We love using our Penguin stoves for cooking. From making toast with a toasting fork, through stewing on the top plate, to baking in the oven, Penguins are versatile, handy and, if the stove is on for warmth, cooking comes free, making it a great way to save some money and reduce your carbon footprint while making delicious meals. We asked a cook here on Pen Llyn (Claire Oxley-Lang) to try out and photograph some of her favourite recipes. She had never cooked on a Penguin before, so she has passed on what she learnt from her successes and failures. Here are a few things Claire recommends to (polar) bear in mind if you, too, are new to cooking on your stove.
Good fuel. Well seasoned dry logs make controlling the heat much easier.
A supply of very small log pieces or kindling. Use these to top up the fire without raising the temperature too much. If it does get too hot open the oven door for a moment to let out some of the heat.
Small, strong baking trays and dishes. Our ovens aren’t huge so your normal cookware may not fit. We sell the perfect size in our shop – take a look!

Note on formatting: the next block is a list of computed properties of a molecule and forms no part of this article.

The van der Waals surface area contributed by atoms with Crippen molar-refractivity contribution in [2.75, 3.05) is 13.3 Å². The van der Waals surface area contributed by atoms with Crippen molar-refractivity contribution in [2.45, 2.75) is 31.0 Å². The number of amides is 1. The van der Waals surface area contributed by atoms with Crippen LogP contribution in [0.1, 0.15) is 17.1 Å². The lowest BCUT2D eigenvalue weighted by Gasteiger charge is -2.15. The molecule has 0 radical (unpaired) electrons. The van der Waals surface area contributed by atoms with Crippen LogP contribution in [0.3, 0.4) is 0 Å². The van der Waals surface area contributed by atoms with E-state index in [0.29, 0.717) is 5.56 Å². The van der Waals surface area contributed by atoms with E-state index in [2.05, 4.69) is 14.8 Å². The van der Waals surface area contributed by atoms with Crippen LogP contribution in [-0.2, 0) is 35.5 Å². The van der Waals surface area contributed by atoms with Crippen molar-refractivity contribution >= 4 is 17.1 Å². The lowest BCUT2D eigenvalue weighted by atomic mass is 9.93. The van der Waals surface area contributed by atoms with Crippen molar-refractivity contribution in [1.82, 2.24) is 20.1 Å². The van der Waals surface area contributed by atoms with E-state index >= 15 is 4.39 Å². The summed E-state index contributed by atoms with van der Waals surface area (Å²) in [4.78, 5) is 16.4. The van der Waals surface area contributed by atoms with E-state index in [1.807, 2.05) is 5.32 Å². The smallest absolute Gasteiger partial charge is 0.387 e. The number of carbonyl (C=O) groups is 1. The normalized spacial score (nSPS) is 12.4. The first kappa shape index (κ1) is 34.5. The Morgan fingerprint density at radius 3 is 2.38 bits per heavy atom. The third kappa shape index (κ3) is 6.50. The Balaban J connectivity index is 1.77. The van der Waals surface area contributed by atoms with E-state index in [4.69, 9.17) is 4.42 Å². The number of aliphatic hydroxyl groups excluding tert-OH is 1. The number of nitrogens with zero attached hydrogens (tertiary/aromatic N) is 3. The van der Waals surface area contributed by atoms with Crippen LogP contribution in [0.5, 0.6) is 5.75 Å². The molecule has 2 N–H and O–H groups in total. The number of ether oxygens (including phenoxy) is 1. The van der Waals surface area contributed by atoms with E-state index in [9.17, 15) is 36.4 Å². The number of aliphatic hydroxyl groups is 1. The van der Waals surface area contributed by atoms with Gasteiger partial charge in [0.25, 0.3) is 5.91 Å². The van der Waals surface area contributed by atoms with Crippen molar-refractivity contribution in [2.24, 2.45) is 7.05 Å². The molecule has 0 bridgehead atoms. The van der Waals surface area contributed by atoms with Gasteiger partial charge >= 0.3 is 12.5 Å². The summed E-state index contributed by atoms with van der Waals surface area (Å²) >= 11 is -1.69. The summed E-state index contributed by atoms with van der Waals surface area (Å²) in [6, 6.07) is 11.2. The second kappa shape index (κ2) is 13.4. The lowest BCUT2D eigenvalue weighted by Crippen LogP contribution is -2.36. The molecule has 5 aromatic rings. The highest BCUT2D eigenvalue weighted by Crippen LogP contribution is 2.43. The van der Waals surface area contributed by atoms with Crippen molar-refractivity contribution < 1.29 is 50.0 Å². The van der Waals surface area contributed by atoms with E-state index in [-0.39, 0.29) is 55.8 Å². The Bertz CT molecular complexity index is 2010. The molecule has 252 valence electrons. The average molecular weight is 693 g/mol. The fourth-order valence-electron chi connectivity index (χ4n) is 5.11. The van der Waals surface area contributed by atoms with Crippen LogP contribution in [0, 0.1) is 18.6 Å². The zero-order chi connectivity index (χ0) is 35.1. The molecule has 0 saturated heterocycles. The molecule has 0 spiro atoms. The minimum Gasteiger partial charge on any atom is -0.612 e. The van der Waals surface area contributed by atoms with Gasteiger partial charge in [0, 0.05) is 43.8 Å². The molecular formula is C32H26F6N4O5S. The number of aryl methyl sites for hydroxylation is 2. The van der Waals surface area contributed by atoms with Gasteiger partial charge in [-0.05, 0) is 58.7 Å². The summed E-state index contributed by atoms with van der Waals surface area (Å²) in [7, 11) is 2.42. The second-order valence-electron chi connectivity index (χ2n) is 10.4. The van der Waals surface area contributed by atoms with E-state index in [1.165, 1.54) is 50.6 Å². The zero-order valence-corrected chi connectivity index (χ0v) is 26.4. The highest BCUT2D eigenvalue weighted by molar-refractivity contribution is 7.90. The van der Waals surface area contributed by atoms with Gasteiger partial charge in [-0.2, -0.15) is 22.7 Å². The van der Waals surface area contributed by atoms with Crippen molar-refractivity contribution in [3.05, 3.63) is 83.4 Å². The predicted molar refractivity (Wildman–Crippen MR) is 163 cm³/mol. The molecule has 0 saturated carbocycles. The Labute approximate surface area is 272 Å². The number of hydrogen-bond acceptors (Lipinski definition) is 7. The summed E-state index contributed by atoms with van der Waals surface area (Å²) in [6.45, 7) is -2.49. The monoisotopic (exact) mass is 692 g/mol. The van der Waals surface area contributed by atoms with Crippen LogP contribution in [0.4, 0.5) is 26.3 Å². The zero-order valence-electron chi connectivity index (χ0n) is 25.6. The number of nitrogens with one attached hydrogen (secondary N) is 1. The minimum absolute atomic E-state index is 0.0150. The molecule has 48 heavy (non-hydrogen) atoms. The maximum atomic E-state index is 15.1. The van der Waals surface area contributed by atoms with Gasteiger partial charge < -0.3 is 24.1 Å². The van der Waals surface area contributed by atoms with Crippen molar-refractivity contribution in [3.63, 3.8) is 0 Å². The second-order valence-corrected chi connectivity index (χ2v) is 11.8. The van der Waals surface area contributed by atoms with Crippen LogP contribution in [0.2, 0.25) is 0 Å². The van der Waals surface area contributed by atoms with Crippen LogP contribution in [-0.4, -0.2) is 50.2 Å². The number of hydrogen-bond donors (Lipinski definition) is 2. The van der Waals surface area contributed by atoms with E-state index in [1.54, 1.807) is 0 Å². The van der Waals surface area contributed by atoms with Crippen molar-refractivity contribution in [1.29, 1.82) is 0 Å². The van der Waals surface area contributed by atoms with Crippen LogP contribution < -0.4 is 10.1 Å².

Tin or tray lining. Cakes, biscuits and pies are all liable to burning their bottoms as the oven shelves can get vey hot. The best way around this is to put something between the bottom of the metal cookware and the oven shelf. We used two variations. The first was to put baking beans on a tray and put the dish on the top. The second was to line the tray with foil, put on it a piece of damp kitchen roll of the same size, then finish with a piece of foil. Put the dish on this liner.
An oven thermometer. It’s hard to guess how hot the oven is, so this is essential.